Wednesday, 27 December 2017

There's a light in the dark

Reflecting on 2017 and it feels like it went on forever. In many ways, this was a monumental year for women. So many things were gained and so many things were lost. 

My biggest gain came in September, after a 9 month battle in what is perhaps my crowning moment here in KSA. On that fateful day, news came that I had officially won a great victory for hundreds of women working in the private sector in this region - against what was largely considered "an insurmountable" enemy - someone holding a very powerful position in the hierarchies... 

Initially, when it all began, I didn't see it as having anything to do with me. But then, when things got progressively worse and the behaviour could not be categorised as anything other than verbal, emotional and psychological abuse to these women - I could no longer stay silent. I reckoned that I was appointed as The Mentor, their Mentor - and what kind of Leadership would I display if I stayed silent during the most outrageous atrocities I've ever witnessed in the Kingdom - against young and naive professional women who didn't know how to fight back? 

What made this victory so great was the magnitude of it. I was initially told by everyone, EVERYONE - from the people at the bottom, to the people high up in the ranks - that any attempt to take down this Tyrant would be futile. I can still remember the pity in some of their voices. They told me that there have been many attempts from people far more powerful, with far more resources, and even they didn't come close to dismantling the pyramid of evil headed by Mr. Tyrant. What surprised me most was that the locals here, in their own country, were terrified of him - as was everyone else including the British and the Americans - all of them refusing to stand up against him.
Anyone who works in the Private sector here will recognise what I'm talking about. You see them every year. They come from whatever God-forsaken spit of land that no longer wants them or has any use of them. They hate it here. They hate the people, they hate the culture, they hate Islam, they hate just about everything and everyone - and they spend the rest of their time making sure everyone knows it, and punishing whomever they can - for kicks and power-trips, until they get kicked out. 

And so it happened that God put me on that path one day, when Mr. Tyrant decided to do what every despot does when faced with a dissenter - he wanted to silence me by threatening and intimidating me which was ultimately his first and biggest mistake. Never underestimate the power of someone who has nothing to loose. It is also a grievous mistake to undermine someone who has no regard for consequences. Anyone who knows me, knows that my sadistic tendencies extend (but are not limited) to spending my entire life waiting for the fool who would even dare to threaten me in any capacity, just so that I can make an example of them.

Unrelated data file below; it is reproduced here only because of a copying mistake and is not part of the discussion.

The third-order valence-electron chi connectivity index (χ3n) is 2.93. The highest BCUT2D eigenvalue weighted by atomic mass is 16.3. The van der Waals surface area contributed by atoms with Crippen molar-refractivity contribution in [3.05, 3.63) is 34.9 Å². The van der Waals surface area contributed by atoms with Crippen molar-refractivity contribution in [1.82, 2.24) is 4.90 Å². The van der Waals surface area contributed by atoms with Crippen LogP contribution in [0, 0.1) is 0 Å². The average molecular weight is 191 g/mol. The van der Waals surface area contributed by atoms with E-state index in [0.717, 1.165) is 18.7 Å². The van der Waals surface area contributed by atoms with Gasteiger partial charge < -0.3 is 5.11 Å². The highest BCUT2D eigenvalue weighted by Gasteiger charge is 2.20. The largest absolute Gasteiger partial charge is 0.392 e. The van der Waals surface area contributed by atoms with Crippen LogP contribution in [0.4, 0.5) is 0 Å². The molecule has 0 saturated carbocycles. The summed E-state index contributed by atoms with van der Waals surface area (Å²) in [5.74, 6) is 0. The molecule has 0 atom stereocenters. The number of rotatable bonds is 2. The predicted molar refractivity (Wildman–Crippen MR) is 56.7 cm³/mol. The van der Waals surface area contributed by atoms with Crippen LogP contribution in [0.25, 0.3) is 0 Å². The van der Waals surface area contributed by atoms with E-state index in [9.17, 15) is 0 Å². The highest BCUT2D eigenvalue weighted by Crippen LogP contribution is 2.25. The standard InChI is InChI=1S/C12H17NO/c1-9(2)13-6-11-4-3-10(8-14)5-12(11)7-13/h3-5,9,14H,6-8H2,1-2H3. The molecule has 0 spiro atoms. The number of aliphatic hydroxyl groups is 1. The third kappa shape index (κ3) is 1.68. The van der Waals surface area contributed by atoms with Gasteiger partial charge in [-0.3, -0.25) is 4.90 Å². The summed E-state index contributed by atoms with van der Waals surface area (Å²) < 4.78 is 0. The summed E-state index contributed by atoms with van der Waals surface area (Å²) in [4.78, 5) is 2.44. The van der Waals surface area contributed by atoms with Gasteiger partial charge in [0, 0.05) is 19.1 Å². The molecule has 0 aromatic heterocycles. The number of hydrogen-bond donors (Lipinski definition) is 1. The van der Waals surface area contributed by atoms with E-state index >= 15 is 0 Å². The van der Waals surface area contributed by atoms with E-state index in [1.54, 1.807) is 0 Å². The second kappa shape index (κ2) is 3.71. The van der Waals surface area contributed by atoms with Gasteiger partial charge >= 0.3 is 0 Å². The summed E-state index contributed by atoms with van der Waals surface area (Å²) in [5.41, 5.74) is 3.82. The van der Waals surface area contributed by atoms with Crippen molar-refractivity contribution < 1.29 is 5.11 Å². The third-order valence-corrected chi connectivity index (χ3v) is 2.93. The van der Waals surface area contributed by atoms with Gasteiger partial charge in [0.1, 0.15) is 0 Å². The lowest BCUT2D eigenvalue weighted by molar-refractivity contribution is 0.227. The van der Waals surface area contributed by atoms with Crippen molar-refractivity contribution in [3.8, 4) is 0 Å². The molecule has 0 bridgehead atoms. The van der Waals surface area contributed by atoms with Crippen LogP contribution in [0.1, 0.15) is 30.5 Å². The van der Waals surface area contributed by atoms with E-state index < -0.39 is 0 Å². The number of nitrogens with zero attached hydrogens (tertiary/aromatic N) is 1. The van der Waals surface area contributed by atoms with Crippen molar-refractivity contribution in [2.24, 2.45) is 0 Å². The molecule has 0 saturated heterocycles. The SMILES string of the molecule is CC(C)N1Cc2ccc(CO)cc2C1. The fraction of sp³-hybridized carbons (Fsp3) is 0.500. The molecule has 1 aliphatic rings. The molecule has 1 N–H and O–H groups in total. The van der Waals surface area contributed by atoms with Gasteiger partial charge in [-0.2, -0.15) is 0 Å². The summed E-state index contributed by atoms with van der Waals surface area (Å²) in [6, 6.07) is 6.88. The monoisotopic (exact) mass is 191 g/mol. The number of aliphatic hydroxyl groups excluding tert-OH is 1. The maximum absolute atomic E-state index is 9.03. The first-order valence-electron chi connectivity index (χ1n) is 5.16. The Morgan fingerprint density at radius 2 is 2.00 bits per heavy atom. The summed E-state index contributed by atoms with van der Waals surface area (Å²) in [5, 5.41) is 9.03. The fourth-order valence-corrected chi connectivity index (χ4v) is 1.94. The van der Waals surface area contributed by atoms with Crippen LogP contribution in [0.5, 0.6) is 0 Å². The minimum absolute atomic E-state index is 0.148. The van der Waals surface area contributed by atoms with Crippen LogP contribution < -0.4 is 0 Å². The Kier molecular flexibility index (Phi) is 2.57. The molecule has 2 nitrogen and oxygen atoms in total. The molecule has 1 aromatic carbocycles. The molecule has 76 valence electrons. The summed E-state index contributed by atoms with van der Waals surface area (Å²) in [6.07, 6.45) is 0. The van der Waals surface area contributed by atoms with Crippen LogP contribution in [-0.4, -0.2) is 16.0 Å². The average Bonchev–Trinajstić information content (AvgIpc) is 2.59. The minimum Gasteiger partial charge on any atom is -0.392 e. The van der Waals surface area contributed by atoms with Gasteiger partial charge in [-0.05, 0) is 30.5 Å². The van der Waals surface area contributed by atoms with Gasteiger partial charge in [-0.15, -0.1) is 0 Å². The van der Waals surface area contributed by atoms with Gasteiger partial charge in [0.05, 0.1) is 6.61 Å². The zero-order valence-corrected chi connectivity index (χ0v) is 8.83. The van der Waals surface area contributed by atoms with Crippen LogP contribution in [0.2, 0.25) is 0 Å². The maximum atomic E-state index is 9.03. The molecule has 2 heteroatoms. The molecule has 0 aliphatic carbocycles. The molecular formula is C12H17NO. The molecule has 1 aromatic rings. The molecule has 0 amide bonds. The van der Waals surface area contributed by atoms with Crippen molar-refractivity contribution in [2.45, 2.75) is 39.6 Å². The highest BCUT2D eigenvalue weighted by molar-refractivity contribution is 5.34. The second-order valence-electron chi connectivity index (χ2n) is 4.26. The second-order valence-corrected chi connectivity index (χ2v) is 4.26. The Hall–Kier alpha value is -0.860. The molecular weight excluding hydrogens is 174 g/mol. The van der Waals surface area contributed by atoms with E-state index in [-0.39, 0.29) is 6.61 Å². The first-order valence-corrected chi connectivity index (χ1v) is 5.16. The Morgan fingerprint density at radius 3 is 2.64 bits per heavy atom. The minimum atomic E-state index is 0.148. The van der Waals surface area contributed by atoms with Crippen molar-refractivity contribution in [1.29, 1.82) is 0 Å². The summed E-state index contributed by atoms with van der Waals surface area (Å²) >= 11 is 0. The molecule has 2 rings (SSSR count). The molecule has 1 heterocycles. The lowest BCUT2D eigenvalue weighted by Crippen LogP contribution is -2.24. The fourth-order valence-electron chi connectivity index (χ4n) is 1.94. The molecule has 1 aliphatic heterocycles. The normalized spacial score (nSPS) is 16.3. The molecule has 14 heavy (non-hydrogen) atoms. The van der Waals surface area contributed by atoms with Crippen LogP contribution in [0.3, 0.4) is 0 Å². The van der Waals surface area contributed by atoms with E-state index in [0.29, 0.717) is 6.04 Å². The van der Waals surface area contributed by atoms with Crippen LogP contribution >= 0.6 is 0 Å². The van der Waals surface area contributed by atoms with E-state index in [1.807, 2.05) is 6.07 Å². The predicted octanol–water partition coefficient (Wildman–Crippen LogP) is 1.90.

Those were dark days (like, literally; the sun set at 5pm and it was winter) and they were tough on my health, mind and soul too. I was absolutely livid, and I decided there and then that I was not going to rest until I did something about it. I was fully prepared to wait for however long it would take, until a time came when they had long forgotten about me - and that's when I would strike (because... those are the other sadistic tendencies).

In the meantime I decided I would pray. I prayed, dear reader, not because I'm some kind of beacon or monument to righteousness. No, I prayed because I wanted God to guide me to the exact plan of action - down to every tiny detail - so that I would not transgress in any minute way that would impede the maximum punishment that I wanted for this excuse of a human being. 

See, in Islam, we're allowed to strike back but only in equal measure to that which was inflicted upon us. Any more than that, even in the slightest instance, makes you the oppressor and ultimately, the one to be held accountable. What I wanted for Mr. Tyrant was every ounce of public humiliation and disgrace, equal to that which he liberally dished out on a daily basis to hundreds of young female professionals who were looking for a chance to build themselves up in the emerging economy.

And so I visited the holy city of Makkah, enraged, and quite demanding. I was quickly placated and could feel God telling me to calm down. Patience. It will come. It always does.

I prayed for Justice specifically because I didn't want Karma. Karma was not good enough for him. See, Justice is more deliberate. It's intentional and it is something we're entitled to whereas Karma would be letting the autocrat find his retribution elsewhere. I wanted him penalised for his actions that were carried out in the "here and now", in that specific environment, in that specific context - and I wanted him to know who it was that brought him to trial. So I put my name on all the documentation.
And then, as it always does, the inspiration came. I spent the next 6 months doing everything and anything I could. Careful. Calculated. It was David vs. Goliath Version 8.0. The allegations were so appalling that it drew International attention and an Inquiry was launched.